Is the public aghast? Are the streets streaming with sad and angry mobs? Is there a public outrage? Are couch-static socially concerned lap top owners typing out blogs? Nothing of significance has happened. Simply because what happened is not actually significant. It does not concern the average person’s survival and growth in a confused Indian socio-politico-economic milieu. It will not. But, the second page news that this trivia in life makes is superficially amazing. Media needs news. The visual medium is dependent on superstars for viewership. The print media is unfortunately also in the imaginary world where a star makes news every time there is a sneeze. No wonder no one was very critical of the boshed up butterfly effect.
The socio-psychological truth that emerges from the super flop and the subsequent rebellion against Rajnikant needs to be carefully observed and understood. Despite the prostrating media, despite the hype of a sincere and successful promotion, the product failed. It did not fail because the superstar was present only in a small portion of the film. That the star is doing a cameo role was something that the media have been blaring about from the time the film was decided ( It was not conceived! Conceptions are original). It failed because it was a bad film. In the past bad films were able to survive and even succeed just by the charismatic star’s presence. But then those were the times when fresh, young and good talent was not available in the arena. Now with newer directors and better films, it is but natural that bad films fail. They shall fail irrespective of the star value they may boast. They shall fail despite the best selling campaigns in the world.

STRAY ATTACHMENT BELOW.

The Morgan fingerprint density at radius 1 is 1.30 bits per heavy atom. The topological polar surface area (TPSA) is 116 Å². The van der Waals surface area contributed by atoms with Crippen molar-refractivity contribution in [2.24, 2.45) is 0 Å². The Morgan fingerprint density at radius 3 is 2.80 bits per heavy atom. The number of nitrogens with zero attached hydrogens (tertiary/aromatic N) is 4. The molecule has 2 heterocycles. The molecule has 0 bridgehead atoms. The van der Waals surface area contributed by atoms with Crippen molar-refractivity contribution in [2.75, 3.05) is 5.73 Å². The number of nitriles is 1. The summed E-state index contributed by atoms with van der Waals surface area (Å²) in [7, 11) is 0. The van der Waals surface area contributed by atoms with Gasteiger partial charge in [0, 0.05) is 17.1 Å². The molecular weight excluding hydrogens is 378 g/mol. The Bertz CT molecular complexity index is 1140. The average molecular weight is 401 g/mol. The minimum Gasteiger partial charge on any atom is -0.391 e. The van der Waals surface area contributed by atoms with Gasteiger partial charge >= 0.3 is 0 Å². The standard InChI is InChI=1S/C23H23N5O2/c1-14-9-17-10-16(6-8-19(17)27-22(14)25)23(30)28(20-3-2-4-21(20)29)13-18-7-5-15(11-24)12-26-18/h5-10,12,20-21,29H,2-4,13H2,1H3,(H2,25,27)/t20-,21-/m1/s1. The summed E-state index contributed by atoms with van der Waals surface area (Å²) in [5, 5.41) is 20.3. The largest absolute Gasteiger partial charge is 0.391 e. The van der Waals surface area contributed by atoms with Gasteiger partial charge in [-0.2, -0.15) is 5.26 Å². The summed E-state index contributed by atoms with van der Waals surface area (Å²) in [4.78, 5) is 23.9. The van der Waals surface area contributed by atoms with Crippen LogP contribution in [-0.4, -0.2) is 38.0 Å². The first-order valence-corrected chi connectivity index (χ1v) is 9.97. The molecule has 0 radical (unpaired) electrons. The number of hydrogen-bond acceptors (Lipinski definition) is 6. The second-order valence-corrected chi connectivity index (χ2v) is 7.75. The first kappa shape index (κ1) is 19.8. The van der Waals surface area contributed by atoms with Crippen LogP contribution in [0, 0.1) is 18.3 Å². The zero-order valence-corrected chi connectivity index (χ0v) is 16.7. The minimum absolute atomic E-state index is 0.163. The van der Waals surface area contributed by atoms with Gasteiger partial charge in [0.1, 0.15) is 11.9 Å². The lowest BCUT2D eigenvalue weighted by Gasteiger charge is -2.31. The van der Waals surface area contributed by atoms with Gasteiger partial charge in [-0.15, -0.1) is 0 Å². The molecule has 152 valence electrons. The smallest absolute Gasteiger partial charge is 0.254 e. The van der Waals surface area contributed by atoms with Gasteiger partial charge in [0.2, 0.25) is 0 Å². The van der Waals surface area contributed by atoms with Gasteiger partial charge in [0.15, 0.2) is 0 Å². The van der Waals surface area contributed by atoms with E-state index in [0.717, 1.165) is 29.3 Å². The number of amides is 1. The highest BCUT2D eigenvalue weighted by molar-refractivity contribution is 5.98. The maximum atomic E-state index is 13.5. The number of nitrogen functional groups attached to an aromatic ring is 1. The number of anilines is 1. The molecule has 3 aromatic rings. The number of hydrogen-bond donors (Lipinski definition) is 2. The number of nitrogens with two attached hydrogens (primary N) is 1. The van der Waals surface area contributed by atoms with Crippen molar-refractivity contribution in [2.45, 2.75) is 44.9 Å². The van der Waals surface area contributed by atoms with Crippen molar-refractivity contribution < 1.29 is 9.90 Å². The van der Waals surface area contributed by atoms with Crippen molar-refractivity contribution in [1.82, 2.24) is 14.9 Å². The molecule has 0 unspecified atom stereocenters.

Another angle to this story was seen in another blog (vinavu.wordpress.com) in which the writer wonders on the validity of star based stories circulated by magazines. It shows how these magazines of tamilnadu, irrespective of their professed pseudo- integrity, have been drooling for news about the star, in the hope of luring readership. If the fragments of this stardom and its on-off descent into `human-dom’, was really so much the staple food for thought for the starved and yearning tamil minds, even a trash film by the star should have been a super-seller. This is not the first time this has happened. Earlier baba flopped. But the journalist jingbang could not resist the temptation to hail the fact that the superstar had graciously accepted the defeat- as though he had any other option. When his next film became a hit, crap about a horse falling dead is not equal to an elephant falling down and similar bizarre stuff mouthed by an angry loser were hailed as vignettes of quotable wisdom!
Kuselan has failed. This is a story of greed and illusion- both being the ideal ingredients of an inevitable failure. But the valiant and courageous band of journalists (as they call themselves) have not given up. They still hold his flag high. They wait for a miracle that would reinstate public belief in the star and revive their sales. A miracle is what the original story of kuselan described. The miracle was not how a poor man became rich by god’s design. The miracle described was the intensity and integrity of a real friendship. But then such sub-texts are beyond our learned people in the print industry. For them a star never fades, it is the eye that blinks. This again is a greed and an illusion, and so it shall be cursed.
Please do read the vinavu blog- which had induced me to write this piece.